by: Douglas Grant
Snubbed by The Academy, the case for Martin Scorsese’s Silence as one of the finest films of 2016…
The historical culture clash between Western and Far Eastern civilization has always been a rich subject for artistic exploration and expression. Feudal Japan in particular, with its stark contrast between celestial beauty and extreme brutality, has proven to be a riveting artistic case study in both literature and film, particularly when it examines the country’s first days of contact with Gaijin, or foreigners. Novels, such as James Clavell’s Shogun or Takashi Matsuoka’s Cloud of Sparrows, and films, such as Steven Spielberg’s Empire of the Sun or Edward Zwick’s The Last Samurai, have traditionally endeavored to provide a historical lens for those on the outside looking in. In this case, the readers or audience see through the eyes of the Western protagonist, the barbarian, who is also trying to attain an understanding of the mindset of the Japanese and their alien ways. This culture clash is presented unflinchingly by author Shūsaku Endō in his acclaimed novel Silence, which has been adapted masterfully by legendary director Martin Scorsese in his film of the same name.
In the dark journey that is Silence, Liam Neeson plays Father Ferreira, a Portuguese Jesuit priest who serves as a Christian missionary in 17th century Japan. After Christianity is outlawed throughout the country by the Tokugawa government, both the Japanese practitioners of Christianity and the missionaries who instruct them are threatened with excruciating death unless they publicly renounce their faith. The priests, seeing this as yet another test from God, suffer agonizing torture as they remain steadfast in their religious convictions. All of the priests except for Father Ferriera are executed, and word eventually reaches Portugal that Father Ferreira has apostatized and now lives in Japan in an arranged marriage. Father Valignano (Ciarán Hinds) reads a letter of renunciation from Ferriera to two junior priests, Father Rodrigues (Andrew Garfield) and Father Garrpe (Adam Driver), who don’t believe in the letter’s validity. Rodrigues and Garrpe are immediately dispatched to Japan for a dual-mission: minister to Christians practicing in secret and find Father Ferreira and extricate him. The two young Jesuits accept their missions ardently, having no idea just how much they will have their faiths tested in the trials that await them.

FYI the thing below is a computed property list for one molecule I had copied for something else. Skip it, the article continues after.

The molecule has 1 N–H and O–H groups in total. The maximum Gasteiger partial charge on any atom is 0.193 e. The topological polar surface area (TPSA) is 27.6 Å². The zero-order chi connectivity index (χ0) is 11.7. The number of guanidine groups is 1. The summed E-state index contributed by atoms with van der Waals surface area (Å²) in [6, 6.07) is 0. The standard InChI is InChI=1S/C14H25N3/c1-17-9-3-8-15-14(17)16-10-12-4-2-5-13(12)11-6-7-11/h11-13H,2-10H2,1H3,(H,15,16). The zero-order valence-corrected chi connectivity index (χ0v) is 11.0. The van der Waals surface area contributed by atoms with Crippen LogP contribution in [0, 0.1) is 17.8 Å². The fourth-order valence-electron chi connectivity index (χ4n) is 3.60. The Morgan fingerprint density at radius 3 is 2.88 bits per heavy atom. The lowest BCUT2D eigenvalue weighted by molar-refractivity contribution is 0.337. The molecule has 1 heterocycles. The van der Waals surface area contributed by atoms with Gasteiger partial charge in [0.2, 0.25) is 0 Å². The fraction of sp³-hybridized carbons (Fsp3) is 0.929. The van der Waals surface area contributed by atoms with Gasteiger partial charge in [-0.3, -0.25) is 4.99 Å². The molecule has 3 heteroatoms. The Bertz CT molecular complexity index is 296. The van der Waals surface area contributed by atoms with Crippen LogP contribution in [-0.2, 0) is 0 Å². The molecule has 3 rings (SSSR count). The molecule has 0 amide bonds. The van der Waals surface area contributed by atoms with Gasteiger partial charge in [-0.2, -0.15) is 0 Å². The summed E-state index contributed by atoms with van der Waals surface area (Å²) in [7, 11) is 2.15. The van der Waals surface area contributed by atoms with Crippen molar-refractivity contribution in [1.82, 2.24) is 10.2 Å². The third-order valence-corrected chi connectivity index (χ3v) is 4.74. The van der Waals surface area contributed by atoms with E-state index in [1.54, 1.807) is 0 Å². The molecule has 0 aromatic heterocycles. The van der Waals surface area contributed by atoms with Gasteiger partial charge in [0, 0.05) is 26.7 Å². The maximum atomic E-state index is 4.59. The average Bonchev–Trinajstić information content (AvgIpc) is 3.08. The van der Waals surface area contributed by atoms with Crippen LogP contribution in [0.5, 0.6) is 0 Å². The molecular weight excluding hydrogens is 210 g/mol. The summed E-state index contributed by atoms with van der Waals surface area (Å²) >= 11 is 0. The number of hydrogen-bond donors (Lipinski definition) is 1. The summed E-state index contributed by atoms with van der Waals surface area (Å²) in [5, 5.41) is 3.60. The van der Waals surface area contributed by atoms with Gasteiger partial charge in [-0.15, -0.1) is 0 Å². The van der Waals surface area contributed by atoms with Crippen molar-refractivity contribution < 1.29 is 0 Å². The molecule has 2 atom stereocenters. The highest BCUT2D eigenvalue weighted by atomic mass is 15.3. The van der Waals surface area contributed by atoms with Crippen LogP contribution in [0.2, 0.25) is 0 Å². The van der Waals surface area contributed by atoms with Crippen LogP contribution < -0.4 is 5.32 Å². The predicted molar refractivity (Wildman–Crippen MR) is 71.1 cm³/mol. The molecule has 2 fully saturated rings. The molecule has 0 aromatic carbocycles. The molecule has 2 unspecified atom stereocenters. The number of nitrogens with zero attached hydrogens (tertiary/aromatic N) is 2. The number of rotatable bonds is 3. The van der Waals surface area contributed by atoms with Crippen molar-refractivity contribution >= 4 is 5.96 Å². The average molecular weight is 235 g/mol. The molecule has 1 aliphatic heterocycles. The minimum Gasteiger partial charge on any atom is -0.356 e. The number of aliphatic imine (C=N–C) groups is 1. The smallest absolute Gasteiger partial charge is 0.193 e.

The Japan Scorsese shows us in Silence isn’t as aesthetically elegant as the one we are often presented with in films by directors such as Akira Kurosawa. Although the lush countryside itself is accentuated by Rodrigo Prieto’s beautiful cinematography, the rural villages Rodrigues and Garrpe must travail are full of miserable peasants plagued by governmental oppression, pestilence, and famine. Their plight is what drives them to practice Christianity in secret. They are seeking salvation and are all too eager to allow the priests back into their villages clandestinely. Rodrigues and Garrpe are successful with this part of their mission only in that they are able to administer Mass to the villagers without being detected by government officials. This changes when they are betrayed by a village contact to a Japanese Inquisitor.